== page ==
Recent studies are changing the way science looks at the sense of taste in a number of significant ways. For over a generation, school children have been taught that the tongue could distinguish four tastes: salty, sweet, bitter and sour. Recently, a new taste has been added, the flavor-enhancing taste associated with MSG, and others may follow. We used to think that variations in taste conformed to a specific geographical pattern across the tongue too, with sweet and salty tastes registering on the tip of the tongue, and sour taking over along the sides. Now, we know that many areas of the mouth can record multiple tastes, although some taste receptors are better at distinguishing certain tastes, like sweet, than others [source: Berry].
The Anatomy of Taste
These revelations in the way we experience one of our most important senses opens the door to other questions about the ways taste is experienced by different people and by all people at different times in their lives.
The average adult has about 10,000 taste buds. Taste buds, or taste receptors, are grouped inside papillae, the small bumps you see on your tongue. The taste buds themselves are composed of lots of small receptor cells, between 50 and 150, which actually process tastes [source: University of Washington].
Some people have dense concentrations of certain types of papillae, making them sensitive to strong flavors. People who like bland foods may actually taste more of the flavor in what they eat than the rest of us. What we would consider just enough sweetness or saltiness might seem overwhelming to them. These super-sensitive people are called super tasters and exist on one end of the taste spectrum. On the other end are older people who've lost some of their sense of taste, or people with medical conditions whose sense of taste is limited or absent. As we age, we can lose up to half of our taste buds, which is one of the reasons food can taste less flavorful to us as we get older [source: Gavin].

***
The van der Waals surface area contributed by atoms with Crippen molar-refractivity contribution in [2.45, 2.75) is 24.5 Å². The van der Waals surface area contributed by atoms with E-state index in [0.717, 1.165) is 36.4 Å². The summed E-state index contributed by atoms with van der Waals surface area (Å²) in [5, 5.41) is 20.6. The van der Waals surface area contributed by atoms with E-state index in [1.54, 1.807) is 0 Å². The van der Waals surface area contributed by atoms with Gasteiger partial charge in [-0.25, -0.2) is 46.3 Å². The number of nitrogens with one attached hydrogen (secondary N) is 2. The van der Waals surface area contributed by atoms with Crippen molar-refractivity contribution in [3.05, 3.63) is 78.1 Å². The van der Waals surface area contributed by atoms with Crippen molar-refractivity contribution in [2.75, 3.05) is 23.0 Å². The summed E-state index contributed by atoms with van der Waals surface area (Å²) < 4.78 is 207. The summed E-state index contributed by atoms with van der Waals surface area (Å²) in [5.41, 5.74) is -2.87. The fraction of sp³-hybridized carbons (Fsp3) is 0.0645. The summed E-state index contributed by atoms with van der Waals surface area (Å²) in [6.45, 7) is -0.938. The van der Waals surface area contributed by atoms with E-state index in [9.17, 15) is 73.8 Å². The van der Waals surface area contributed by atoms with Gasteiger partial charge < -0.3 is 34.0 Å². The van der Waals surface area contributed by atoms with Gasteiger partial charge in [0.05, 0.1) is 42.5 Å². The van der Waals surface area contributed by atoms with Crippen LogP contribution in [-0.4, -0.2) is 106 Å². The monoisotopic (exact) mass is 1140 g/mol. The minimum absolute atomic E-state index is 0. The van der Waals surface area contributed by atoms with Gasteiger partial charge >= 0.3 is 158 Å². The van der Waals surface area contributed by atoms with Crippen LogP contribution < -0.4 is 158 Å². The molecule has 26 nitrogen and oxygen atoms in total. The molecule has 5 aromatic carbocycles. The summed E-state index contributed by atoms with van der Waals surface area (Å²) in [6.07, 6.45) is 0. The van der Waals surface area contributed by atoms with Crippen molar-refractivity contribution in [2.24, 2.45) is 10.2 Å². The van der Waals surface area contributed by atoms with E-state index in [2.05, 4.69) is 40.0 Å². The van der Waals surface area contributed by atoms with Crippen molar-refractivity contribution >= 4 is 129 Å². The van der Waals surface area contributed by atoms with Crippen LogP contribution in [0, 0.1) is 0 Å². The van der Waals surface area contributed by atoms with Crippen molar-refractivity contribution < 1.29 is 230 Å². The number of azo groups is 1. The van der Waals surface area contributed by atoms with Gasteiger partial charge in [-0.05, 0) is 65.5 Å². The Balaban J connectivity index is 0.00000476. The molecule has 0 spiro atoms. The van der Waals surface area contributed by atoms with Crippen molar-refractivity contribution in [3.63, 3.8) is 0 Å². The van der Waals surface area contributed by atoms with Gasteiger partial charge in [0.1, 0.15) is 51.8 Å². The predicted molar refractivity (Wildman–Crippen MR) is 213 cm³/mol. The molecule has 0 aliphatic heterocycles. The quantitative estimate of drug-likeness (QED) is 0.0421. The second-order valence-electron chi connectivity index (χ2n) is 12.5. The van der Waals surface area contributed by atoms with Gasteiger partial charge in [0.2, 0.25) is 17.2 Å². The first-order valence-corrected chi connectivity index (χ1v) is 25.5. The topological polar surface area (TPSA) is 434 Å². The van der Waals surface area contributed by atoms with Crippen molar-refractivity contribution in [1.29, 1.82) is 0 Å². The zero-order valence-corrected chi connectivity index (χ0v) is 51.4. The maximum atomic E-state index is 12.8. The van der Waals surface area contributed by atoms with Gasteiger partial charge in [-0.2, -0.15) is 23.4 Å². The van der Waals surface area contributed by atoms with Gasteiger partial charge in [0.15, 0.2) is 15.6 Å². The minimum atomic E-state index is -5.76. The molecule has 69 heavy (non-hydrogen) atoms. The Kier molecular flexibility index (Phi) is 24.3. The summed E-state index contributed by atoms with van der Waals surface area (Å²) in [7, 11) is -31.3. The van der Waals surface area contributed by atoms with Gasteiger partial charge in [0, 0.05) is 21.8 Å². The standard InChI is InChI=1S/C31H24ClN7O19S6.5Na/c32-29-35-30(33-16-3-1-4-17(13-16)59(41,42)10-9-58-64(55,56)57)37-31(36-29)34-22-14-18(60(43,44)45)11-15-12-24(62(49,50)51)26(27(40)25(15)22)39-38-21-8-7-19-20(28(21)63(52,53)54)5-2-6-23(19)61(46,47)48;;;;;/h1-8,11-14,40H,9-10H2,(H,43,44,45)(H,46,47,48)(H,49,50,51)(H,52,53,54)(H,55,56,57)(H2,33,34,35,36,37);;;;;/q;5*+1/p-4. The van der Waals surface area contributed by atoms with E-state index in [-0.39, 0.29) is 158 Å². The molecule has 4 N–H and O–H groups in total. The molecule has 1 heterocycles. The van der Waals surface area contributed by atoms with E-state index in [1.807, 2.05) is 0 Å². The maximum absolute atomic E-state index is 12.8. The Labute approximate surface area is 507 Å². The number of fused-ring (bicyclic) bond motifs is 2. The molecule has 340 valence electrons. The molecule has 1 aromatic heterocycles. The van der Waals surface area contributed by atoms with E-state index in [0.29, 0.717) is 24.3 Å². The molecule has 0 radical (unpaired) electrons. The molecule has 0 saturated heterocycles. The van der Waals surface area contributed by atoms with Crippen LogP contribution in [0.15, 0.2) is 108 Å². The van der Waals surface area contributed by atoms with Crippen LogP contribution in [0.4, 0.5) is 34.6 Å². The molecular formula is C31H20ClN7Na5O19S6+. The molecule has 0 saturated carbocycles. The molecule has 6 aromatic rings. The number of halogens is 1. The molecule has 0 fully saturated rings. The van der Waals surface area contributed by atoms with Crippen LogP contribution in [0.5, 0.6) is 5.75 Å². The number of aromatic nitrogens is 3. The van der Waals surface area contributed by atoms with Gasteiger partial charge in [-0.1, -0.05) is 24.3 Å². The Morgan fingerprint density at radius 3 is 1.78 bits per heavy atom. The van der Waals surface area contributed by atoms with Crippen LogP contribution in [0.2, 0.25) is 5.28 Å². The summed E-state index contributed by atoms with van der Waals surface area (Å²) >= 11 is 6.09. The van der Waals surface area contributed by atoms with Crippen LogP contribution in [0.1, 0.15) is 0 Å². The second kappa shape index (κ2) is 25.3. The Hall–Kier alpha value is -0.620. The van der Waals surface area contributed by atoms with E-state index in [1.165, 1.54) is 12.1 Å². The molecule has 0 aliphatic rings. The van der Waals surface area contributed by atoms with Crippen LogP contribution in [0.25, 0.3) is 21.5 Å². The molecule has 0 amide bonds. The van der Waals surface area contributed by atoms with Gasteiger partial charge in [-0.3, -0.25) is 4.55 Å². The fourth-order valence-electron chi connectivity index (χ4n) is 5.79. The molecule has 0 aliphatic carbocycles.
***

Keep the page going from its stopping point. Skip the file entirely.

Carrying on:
Children and Taste
Taste is one way in which infants and young children experience the world, and as their bodies develop, so do their taste buds. Folk wisdom suggests that children are more sensitive to certain tastes than adults, but because taste can be subjective, the mechanism that causes taste sensitivity in youngsters can be difficult to analyze. Taste is a composite sense that's partly determined by the taste buds, but also affected by a food's aroma, its appearance and even previous experiences with that or similar foods.
A study conducted by the University of Western Sydney, New South Wales, Australia, comparing young male subjects between the ages of eight and 10 to adult males found that the adolescents had a higher anterior papillae density than the adults, making them more sensitive to sucrose or sweet flavors [source: Segovia].
Another study conducted at the University of Copenhagen involving 8,900 Danish schoolchildren discovered that there's a noticeable change in taste perception as a child develops into a teenager. Teenagers show an increased ability to distinguish flavors, together with a decreased preference for sweet flavors [source: University of Copenhagen].
Because smell, appearance and our expectations have a lot to do with the way we perceive taste, children who are tasting things, perhaps for the first time, are probably relying on their sensitive taste buds as well as their sense of smell and other visual cues to decide if a food tastes good or not. Our taste buds introduce us to a particular flavor, but the experience of eating is a packaged deal. If we think we'll like a food, there's a much better chance that we actually will.